TOKYO - Japan will lift a coronavirus state of emergency in all regions on Thursday (Sept 30) as the number of new cases falls and the strain on the medical system eases, Economy Minister Yasutoshi Nishimura said on Tuesday.
The plan, approved by a government advisory panel, takes Japan as a whole out of an emergency state for the first time in nearly six months. Prime Minister Yoshihide Suga will hold a news conference at 7pm local time to announce the decision after the plan is formalised by a government task force.
But Nishimura said some limitations on eateries and large-scale events would remain in place for about a month to prevent a resurgence in cases.
“New cases will undoubtedly rise after the emergency state is lifted,” Nishimura, who also oversees Japan’s coronavirus response, said on Tuesday as the advisory panel began its meeting.
“We need to continue with the necessary measures to prevent a rebound,” he said, adding that if cases surged again, reinstatement of a more limited 'quasi emergency' was possible.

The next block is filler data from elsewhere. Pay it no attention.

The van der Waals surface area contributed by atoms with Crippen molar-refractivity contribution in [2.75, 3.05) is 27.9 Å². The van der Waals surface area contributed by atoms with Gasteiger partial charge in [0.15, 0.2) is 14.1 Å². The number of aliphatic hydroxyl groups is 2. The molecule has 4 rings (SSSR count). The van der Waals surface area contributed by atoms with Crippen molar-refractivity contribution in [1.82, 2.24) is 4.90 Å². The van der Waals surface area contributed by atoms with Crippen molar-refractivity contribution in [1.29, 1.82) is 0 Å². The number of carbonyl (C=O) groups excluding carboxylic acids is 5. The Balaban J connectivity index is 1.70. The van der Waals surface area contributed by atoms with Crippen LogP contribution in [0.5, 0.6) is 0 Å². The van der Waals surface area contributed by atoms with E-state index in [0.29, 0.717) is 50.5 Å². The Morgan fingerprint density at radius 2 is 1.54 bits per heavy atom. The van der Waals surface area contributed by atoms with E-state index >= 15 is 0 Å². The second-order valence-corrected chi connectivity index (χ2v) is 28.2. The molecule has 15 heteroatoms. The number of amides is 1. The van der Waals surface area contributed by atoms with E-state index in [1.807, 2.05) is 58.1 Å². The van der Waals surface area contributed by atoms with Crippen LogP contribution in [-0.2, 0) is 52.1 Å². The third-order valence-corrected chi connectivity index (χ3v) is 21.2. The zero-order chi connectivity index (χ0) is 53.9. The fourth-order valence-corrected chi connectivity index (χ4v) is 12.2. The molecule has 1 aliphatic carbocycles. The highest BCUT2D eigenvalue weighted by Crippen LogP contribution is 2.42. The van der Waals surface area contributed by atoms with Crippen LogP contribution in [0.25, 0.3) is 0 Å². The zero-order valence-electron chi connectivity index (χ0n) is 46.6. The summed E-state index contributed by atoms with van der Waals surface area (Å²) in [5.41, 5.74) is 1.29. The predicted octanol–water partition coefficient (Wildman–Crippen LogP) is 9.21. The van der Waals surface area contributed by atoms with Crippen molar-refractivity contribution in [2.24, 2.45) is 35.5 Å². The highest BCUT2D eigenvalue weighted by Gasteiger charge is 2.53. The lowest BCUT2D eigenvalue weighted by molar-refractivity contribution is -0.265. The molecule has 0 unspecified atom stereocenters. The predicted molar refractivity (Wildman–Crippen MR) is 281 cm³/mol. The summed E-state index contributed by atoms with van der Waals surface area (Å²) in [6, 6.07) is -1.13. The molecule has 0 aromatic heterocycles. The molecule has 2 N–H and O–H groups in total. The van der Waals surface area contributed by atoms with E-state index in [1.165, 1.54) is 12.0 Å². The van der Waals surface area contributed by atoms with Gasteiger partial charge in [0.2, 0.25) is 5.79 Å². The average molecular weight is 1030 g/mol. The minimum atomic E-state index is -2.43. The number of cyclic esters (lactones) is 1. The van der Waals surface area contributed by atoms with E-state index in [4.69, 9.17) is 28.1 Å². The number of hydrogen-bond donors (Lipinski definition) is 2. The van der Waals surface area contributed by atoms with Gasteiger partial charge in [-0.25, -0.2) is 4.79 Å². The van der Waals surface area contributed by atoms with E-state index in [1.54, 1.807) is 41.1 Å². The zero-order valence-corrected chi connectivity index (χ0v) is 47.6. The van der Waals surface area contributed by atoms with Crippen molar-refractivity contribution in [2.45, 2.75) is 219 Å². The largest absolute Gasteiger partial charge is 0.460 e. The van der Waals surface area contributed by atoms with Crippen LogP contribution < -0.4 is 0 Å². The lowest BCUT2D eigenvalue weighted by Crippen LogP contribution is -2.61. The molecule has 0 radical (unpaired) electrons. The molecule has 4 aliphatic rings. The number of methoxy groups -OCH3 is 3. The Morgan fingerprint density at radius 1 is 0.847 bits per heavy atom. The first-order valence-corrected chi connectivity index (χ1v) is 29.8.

Restaurants in areas under emergency curbs are now required to close by 8pm and not serve alcohol.
Nishimura said the government would introduce a certification system whereby only approved restaurants could stay open until 9pm, although the ban on alcohol would be lifted everywhere unless prefectural governors objected.
Like many other countries, Japan had struggled to contain the spread of the highly infectious Delta variant - including through the Summer Olympic Games - keeping much of the country under emergency restrictions.
But new daily cases steadily fallen over the past month, to 1,128 nationwide on Monday, according to the health minister, nearly halving from the 2,129 on Sunday and down from a daily high of about 25,000 infections at the peak.
Nearly 60 per cent of the population is fully vaccinated and the government has said all those who want the shot will have gotten one by November.